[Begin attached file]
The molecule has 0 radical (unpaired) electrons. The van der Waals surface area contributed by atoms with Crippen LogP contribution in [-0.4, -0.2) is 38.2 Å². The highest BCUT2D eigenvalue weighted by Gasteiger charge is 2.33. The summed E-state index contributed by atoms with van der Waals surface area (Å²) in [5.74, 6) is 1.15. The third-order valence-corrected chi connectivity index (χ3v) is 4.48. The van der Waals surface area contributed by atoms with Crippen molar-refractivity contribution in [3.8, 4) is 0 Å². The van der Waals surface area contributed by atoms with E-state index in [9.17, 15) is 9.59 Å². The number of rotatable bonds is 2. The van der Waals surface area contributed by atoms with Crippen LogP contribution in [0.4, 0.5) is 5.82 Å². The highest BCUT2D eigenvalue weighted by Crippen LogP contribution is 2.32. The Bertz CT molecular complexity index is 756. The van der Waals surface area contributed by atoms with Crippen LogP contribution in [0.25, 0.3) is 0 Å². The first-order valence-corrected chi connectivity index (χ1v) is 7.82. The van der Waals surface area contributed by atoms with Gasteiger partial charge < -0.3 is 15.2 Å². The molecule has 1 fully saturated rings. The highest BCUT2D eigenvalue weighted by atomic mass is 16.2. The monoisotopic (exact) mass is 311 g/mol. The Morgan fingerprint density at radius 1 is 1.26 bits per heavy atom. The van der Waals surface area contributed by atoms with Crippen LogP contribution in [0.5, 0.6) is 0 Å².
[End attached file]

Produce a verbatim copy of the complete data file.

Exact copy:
The molecule has 0 radical (unpaired) electrons. The van der Waals surface area contributed by atoms with Crippen LogP contribution in [-0.4, -0.2) is 38.2 Å². The highest BCUT2D eigenvalue weighted by Gasteiger charge is 2.33. The summed E-state index contributed by atoms with van der Waals surface area (Å²) in [5.74, 6) is 1.15. The third-order valence-corrected chi connectivity index (χ3v) is 4.48. The van der Waals surface area contributed by atoms with Crippen molar-refractivity contribution in [3.8, 4) is 0 Å². The van der Waals surface area contributed by atoms with E-state index in [9.17, 15) is 9.59 Å². The number of rotatable bonds is 2. The van der Waals surface area contributed by atoms with Crippen LogP contribution in [0.4, 0.5) is 5.82 Å². The highest BCUT2D eigenvalue weighted by Crippen LogP contribution is 2.32. The Bertz CT molecular complexity index is 756. The van der Waals surface area contributed by atoms with Crippen LogP contribution in [0.25, 0.3) is 0 Å². The first-order valence-corrected chi connectivity index (χ1v) is 7.82. The van der Waals surface area contributed by atoms with Gasteiger partial charge < -0.3 is 15.2 Å². The molecule has 1 fully saturated rings. The highest BCUT2D eigenvalue weighted by atomic mass is 16.2. The monoisotopic (exact) mass is 311 g/mol. The Morgan fingerprint density at radius 1 is 1.26 bits per heavy atom. The van der Waals surface area contributed by atoms with Crippen LogP contribution in [0.5, 0.6) is 0 Å².